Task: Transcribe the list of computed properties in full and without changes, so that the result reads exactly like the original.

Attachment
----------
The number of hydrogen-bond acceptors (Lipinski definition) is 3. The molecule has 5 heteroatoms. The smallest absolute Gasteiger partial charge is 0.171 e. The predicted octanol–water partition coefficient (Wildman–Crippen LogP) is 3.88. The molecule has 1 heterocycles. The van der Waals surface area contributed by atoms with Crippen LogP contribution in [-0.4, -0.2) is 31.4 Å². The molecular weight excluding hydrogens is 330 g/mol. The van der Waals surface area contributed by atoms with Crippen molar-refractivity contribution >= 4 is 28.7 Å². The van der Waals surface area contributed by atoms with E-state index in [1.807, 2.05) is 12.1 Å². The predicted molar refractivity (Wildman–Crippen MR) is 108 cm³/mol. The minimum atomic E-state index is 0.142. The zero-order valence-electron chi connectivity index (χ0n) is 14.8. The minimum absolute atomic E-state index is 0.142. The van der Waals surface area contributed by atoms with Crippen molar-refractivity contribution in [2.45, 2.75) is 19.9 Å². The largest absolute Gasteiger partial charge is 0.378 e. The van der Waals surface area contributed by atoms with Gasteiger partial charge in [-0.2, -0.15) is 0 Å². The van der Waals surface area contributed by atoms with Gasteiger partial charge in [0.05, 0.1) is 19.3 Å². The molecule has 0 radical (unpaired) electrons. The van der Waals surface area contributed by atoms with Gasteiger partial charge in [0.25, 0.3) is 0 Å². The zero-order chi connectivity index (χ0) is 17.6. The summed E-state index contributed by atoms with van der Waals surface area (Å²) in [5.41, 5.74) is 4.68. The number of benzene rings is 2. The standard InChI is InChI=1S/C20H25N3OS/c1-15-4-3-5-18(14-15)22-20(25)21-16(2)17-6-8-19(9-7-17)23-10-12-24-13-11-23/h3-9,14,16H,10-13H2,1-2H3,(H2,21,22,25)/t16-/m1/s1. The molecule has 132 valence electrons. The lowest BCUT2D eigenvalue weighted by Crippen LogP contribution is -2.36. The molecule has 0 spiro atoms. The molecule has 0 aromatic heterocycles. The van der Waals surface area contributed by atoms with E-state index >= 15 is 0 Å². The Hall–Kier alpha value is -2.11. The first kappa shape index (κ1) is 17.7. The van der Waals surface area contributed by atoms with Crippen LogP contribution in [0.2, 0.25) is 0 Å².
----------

The number of hydrogen-bond acceptors (Lipinski definition) is 3. The molecule has 5 heteroatoms. The smallest absolute Gasteiger partial charge is 0.171 e. The predicted octanol–water partition coefficient (Wildman–Crippen LogP) is 3.88. The molecule has 1 heterocycles. The van der Waals surface area contributed by atoms with Crippen LogP contribution in [-0.4, -0.2) is 31.4 Å². The molecular weight excluding hydrogens is 330 g/mol. The van der Waals surface area contributed by atoms with Crippen molar-refractivity contribution >= 4 is 28.7 Å². The van der Waals surface area contributed by atoms with E-state index in [1.807, 2.05) is 12.1 Å². The predicted molar refractivity (Wildman–Crippen MR) is 108 cm³/mol. The minimum atomic E-state index is 0.142. The zero-order valence-electron chi connectivity index (χ0n) is 14.8. The minimum absolute atomic E-state index is 0.142. The van der Waals surface area contributed by atoms with Crippen molar-refractivity contribution in [2.45, 2.75) is 19.9 Å². The largest absolute Gasteiger partial charge is 0.378 e. The van der Waals surface area contributed by atoms with Gasteiger partial charge in [-0.2, -0.15) is 0 Å². The van der Waals surface area contributed by atoms with Gasteiger partial charge in [0.05, 0.1) is 19.3 Å². The molecule has 0 radical (unpaired) electrons. The van der Waals surface area contributed by atoms with Gasteiger partial charge in [0.25, 0.3) is 0 Å². The zero-order chi connectivity index (χ0) is 17.6. The summed E-state index contributed by atoms with van der Waals surface area (Å²) in [5.41, 5.74) is 4.68. The number of benzene rings is 2. The standard InChI is InChI=1S/C20H25N3OS/c1-15-4-3-5-18(14-15)22-20(25)21-16(2)17-6-8-19(9-7-17)23-10-12-24-13-11-23/h3-9,14,16H,10-13H2,1-2H3,(H2,21,22,25)/t16-/m1/s1. The molecule has 132 valence electrons. The lowest BCUT2D eigenvalue weighted by Crippen LogP contribution is -2.36. The molecule has 0 spiro atoms. The molecule has 0 aromatic heterocycles. The van der Waals surface area contributed by atoms with E-state index >= 15 is 0 Å². The Hall–Kier alpha value is -2.11. The first kappa shape index (κ1) is 17.7. The van der Waals surface area contributed by atoms with Crippen LogP contribution in [0.2, 0.25) is 0 Å².